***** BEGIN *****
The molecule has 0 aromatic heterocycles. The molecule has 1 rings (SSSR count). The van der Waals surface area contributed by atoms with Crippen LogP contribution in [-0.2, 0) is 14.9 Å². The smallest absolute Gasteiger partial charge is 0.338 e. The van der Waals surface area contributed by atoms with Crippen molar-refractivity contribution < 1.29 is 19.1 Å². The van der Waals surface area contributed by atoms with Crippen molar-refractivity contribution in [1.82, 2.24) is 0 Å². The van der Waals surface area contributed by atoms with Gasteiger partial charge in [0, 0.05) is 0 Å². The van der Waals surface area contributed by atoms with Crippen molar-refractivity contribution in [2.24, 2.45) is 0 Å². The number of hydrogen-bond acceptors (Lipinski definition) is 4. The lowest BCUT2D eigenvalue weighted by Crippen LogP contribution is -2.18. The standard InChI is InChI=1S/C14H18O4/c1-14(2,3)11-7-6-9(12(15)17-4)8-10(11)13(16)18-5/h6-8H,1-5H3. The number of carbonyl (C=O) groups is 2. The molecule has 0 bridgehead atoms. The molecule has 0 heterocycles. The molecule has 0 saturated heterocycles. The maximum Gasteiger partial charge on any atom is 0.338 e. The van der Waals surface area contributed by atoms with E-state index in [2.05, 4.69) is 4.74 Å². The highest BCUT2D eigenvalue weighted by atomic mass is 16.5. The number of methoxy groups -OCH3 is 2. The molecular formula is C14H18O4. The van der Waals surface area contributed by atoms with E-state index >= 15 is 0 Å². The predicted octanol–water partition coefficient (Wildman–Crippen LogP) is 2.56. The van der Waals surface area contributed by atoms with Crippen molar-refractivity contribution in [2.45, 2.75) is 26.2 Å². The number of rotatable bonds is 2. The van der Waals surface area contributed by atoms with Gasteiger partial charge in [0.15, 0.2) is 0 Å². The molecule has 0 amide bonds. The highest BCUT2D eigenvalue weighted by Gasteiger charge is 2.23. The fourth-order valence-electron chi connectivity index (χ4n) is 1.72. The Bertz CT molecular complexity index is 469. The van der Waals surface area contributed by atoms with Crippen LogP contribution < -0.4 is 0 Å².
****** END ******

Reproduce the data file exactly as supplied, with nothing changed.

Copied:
The molecule has 0 aromatic heterocycles. The molecule has 1 rings (SSSR count). The van der Waals surface area contributed by atoms with Crippen LogP contribution in [-0.2, 0) is 14.9 Å². The smallest absolute Gasteiger partial charge is 0.338 e. The van der Waals surface area contributed by atoms with Crippen molar-refractivity contribution < 1.29 is 19.1 Å². The van der Waals surface area contributed by atoms with Crippen molar-refractivity contribution in [1.82, 2.24) is 0 Å². The van der Waals surface area contributed by atoms with Gasteiger partial charge in [0, 0.05) is 0 Å². The van der Waals surface area contributed by atoms with Crippen molar-refractivity contribution in [2.24, 2.45) is 0 Å². The number of hydrogen-bond acceptors (Lipinski definition) is 4. The lowest BCUT2D eigenvalue weighted by Crippen LogP contribution is -2.18. The standard InChI is InChI=1S/C14H18O4/c1-14(2,3)11-7-6-9(12(15)17-4)8-10(11)13(16)18-5/h6-8H,1-5H3. The number of carbonyl (C=O) groups is 2. The molecule has 0 bridgehead atoms. The molecule has 0 heterocycles. The molecule has 0 saturated heterocycles. The maximum Gasteiger partial charge on any atom is 0.338 e. The van der Waals surface area contributed by atoms with E-state index in [2.05, 4.69) is 4.74 Å². The highest BCUT2D eigenvalue weighted by atomic mass is 16.5. The number of methoxy groups -OCH3 is 2. The molecular formula is C14H18O4. The van der Waals surface area contributed by atoms with E-state index >= 15 is 0 Å². The predicted octanol–water partition coefficient (Wildman–Crippen LogP) is 2.56. The van der Waals surface area contributed by atoms with Crippen molar-refractivity contribution in [2.45, 2.75) is 26.2 Å². The number of rotatable bonds is 2. The van der Waals surface area contributed by atoms with Gasteiger partial charge in [0.15, 0.2) is 0 Å². The molecule has 0 amide bonds. The highest BCUT2D eigenvalue weighted by Gasteiger charge is 2.23. The fourth-order valence-electron chi connectivity index (χ4n) is 1.72. The Bertz CT molecular complexity index is 469. The van der Waals surface area contributed by atoms with Crippen LogP contribution < -0.4 is 0 Å².